Mobile home residents need protection
Legislation -- Oregon House bill would force landlords to pay a share relocation costs
It's no secret Washington County has a serious lack of affordable housing but it'll be much worse if we don't do something about the current crisis confronting mobile home parks.
In the last two years 31 parks shut down around Oregon, a dozen in Washington County alone. The legislature has an opportunity to help residents who've had their lives turned upside down by a park closure.
Time is of the essence. In February the residents of Thunderbird Mobile Club in Wilsonville got their closure notice. Another 270 spaces lost. And 200 spaces were just closed in three parks next to Nike in Beaverton.
Cornelius and Forest Grove have 11 parks. Both communities face the same growing pains due to rising land values. We hope these parks stay open for a long time but if not, the residents deserve some relief.
The 2005 Legislature created a new tax credit to provide up to $10,000 for low income families forced out of their mobile home parks. This year we want to expand that program and add more elements.
We have been working with a coalition of mobile home tenants, park owners, and housing advocates on a package of legislation to assist these displaced park residents. The package calls for shared responsibility.
House Bill 2735 puts part of the responsibility on the landlord to pay a certain amount for tenant relocation: $5,000 for a single-wide home, $7,000 for a double-wide and $9,000 for a triple-wide. The state provides an enhanced $10,000 tax credit which is no longer restricted to low income residents or those who move their homes. Local governments will freeze the property value of the park and can no longer adopt local ordinances regarding park closures. Mobile home owners still bear much of the costs.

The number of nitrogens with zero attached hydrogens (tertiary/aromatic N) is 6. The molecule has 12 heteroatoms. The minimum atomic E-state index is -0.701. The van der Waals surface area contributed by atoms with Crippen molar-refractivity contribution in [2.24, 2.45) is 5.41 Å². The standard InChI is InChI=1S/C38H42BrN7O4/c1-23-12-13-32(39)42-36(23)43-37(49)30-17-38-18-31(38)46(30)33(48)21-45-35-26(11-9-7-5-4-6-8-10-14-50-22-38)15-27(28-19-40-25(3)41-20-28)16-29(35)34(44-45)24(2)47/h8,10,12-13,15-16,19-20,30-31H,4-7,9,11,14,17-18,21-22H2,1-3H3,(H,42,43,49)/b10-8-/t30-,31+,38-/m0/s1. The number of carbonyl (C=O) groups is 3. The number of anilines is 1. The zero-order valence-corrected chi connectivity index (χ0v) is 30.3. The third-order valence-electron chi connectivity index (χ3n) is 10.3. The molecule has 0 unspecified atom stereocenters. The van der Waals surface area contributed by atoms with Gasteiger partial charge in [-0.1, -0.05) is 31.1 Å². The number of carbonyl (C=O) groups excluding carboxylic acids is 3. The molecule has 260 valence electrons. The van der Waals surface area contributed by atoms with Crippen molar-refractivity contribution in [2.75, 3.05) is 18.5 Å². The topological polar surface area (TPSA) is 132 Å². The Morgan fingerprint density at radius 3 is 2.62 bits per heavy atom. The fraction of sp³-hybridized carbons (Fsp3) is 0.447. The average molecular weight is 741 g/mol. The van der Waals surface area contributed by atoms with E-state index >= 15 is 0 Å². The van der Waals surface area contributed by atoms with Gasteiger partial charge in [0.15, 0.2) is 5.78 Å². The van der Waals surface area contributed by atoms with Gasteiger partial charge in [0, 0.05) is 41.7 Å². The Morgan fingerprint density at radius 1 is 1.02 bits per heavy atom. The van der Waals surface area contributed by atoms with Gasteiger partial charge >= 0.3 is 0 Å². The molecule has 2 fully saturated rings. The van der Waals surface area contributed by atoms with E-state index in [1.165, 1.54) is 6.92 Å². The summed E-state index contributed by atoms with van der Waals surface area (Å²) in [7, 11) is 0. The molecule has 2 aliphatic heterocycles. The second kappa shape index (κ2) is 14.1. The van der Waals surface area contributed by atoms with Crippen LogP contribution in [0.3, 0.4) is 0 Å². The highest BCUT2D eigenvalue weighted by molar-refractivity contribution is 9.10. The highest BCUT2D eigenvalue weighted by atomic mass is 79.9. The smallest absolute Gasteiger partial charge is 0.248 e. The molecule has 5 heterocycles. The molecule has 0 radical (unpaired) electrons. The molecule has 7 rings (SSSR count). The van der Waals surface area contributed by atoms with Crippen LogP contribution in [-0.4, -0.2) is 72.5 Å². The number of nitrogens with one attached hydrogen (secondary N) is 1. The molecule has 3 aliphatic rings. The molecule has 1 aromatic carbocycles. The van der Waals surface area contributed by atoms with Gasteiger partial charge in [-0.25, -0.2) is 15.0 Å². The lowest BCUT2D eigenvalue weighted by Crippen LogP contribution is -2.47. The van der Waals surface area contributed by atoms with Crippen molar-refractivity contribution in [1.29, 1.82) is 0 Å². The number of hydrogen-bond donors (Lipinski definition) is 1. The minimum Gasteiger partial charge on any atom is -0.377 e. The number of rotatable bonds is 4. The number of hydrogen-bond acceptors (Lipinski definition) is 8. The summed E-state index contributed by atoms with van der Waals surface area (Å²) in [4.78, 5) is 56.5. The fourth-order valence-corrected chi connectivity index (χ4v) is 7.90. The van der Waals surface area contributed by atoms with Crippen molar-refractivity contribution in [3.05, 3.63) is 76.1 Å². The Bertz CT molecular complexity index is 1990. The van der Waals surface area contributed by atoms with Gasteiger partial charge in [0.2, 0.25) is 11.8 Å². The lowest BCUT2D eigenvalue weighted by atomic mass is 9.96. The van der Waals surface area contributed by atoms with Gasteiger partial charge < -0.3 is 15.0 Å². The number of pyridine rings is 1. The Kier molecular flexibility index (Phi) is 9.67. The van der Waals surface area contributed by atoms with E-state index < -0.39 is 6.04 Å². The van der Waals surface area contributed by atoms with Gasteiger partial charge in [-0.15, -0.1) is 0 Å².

We know this proposal only addresses short-term symptoms to a long-term ailment. The cure involves empowering mobile-home owners so they can purchase these parks. There are efforts underway to do just that. Park purchases take a lot of time and money. Only two such deals have occurred in the past decade in Oregon.
The cure also involves our land- use system, ensuring we map out a long-range strategy for affordable housing. This is another critical aspect for a big-picture solution.
For the immediate future, we must help the people impacted by park closures. A majority are seniors with low incomes. Many are disabled. For some, the next move is a nursing home. The stories are usually heartbreaking. They put their life savings into this house and thought they would live there for years to come. Their homes are often too old to be moved and if even they could the nearest vacancy is 100 miles away. These residents don't just occupy a space for rent. They made significant investments in landscaping, carports, and other features.
The park owners also deserve some respect. Decades ago when cities needed land for affordable housing, mobile home parks were a handy option. The people who built those parks are now pressured to sell with skyrocketing land values inside those cities. For example, Thunderbird was there before Wilsonville was a city. It might be tempting to force the landlords to cash out the tenants when a park closes, but there are issues involving property rights and fairness at work here as well.
A handful of cities have adopted their own laws regarding park closures. Others like Cornelius may follow suit. However, these local ordinances face expensive court challenges. We think a statewide solution is preferable.
Your help is needed to make this new legislative package a success. House Bill 2735 is coming up for a hearing Monday, April 2, in the House Consumer Protection Committee. This legislation has the best chance of any proposal currently floating around the capitol.
Please talk to your friends and family around the state. Urge them to write or call their legislators. Ask them to support House Bill 2735. If you truly care about maintaining affordable housing in Oregon like we do, then please join us in this effort.
State Rep. Jerry Krummel is a Republican whose district stretches from Wilsonville to Gaston. State Sen. Brad Avakian is a Democrat whose district includes Beaverton.
Contact your legislators
Forest Grove and Cornelius:
State Sen. Bruce Star
State Rep. Chuck Riley
State Sen. Betsy Johnson
State Rep. Deborah Boone
State Sen. Larry George
State Rep. Jerry Krummel